Storage firm fails to prove breach of contract
A firm providing storage and distribution services has failed to prove that a commercial client was in breach of contract by not granting it exclusive rights as discussed during negotiations.
The firm had nothing in writing to prove its claim and had to rely on oral agreements which were far from conclusive.
The court heard that the two firms had enjoyed a successful business arrangement for a number of years. Following at meeting in 2010, the storage firm thought they had reached an agreement whereby it would be granted exclusive rights to supply the client’s warehousing and distribution requirements.
However, the client continued its business exactly the same as before, using other providers when it thought necessary.
The storage firm said this amounted to a repudiatory breach of the agreement entitling it to terminate the contract.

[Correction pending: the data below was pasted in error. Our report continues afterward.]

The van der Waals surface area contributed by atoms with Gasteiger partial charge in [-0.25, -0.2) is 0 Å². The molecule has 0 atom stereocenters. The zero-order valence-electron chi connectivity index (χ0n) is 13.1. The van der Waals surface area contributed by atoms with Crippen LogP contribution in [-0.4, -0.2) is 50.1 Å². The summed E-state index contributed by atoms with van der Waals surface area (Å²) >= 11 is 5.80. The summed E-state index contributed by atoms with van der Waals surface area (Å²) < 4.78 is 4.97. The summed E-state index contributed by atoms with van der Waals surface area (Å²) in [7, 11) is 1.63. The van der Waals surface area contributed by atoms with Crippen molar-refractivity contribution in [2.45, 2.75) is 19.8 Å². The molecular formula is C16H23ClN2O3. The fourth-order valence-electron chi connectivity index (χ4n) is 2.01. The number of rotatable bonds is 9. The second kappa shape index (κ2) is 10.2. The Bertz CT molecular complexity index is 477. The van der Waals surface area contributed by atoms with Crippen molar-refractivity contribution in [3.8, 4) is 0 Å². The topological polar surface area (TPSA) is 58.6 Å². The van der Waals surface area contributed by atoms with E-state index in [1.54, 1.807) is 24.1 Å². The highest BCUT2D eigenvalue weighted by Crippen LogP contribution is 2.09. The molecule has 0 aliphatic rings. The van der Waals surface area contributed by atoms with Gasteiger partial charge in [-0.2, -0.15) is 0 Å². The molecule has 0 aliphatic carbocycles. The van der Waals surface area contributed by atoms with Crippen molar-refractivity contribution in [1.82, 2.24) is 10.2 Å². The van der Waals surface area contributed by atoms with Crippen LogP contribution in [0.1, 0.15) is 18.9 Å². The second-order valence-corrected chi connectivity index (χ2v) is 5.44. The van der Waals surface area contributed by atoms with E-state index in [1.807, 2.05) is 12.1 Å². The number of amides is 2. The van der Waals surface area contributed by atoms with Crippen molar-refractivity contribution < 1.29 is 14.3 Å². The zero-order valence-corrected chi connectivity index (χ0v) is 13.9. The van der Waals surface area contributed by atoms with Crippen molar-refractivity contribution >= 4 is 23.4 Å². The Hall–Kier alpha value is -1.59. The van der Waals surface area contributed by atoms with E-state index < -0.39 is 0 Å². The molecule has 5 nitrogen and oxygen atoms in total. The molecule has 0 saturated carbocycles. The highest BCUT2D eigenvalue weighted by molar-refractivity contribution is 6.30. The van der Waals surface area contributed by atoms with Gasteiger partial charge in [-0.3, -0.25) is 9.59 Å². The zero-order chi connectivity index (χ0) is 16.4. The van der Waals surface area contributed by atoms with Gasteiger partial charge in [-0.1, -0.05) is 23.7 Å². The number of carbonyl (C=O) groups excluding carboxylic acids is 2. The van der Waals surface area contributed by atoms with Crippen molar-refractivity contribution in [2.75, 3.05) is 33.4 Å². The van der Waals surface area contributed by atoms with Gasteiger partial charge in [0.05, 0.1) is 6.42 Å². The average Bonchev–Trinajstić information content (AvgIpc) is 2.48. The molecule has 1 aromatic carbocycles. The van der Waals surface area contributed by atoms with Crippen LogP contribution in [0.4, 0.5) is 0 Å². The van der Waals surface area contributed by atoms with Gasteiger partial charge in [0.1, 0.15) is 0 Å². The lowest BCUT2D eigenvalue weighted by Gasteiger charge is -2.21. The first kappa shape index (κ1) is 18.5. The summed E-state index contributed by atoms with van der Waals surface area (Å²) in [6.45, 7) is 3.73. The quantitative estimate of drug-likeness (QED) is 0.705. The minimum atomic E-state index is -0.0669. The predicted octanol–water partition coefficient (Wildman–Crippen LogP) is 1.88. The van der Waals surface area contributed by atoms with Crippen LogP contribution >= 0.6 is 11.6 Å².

The court, however, found in favour of the client. It held that on the evidence, there had been no discussion of exclusivity between the two until one of the client’s directors had already signed the written agreement.
The issue of exclusivity may then have been mentioned but there was no detailed discussion as to what it would mean. Before any such term could have been agreed, the client’s directors and managers would have had to discuss the implications in detail and decide what to do. No such discussions had taken place.
There was no oral agreement about exclusivity and the terms of the contract could not therefore be said to have been breached.
Please contact Clare Jones if you would like more information about the issues raised in this article or any aspect of contract law.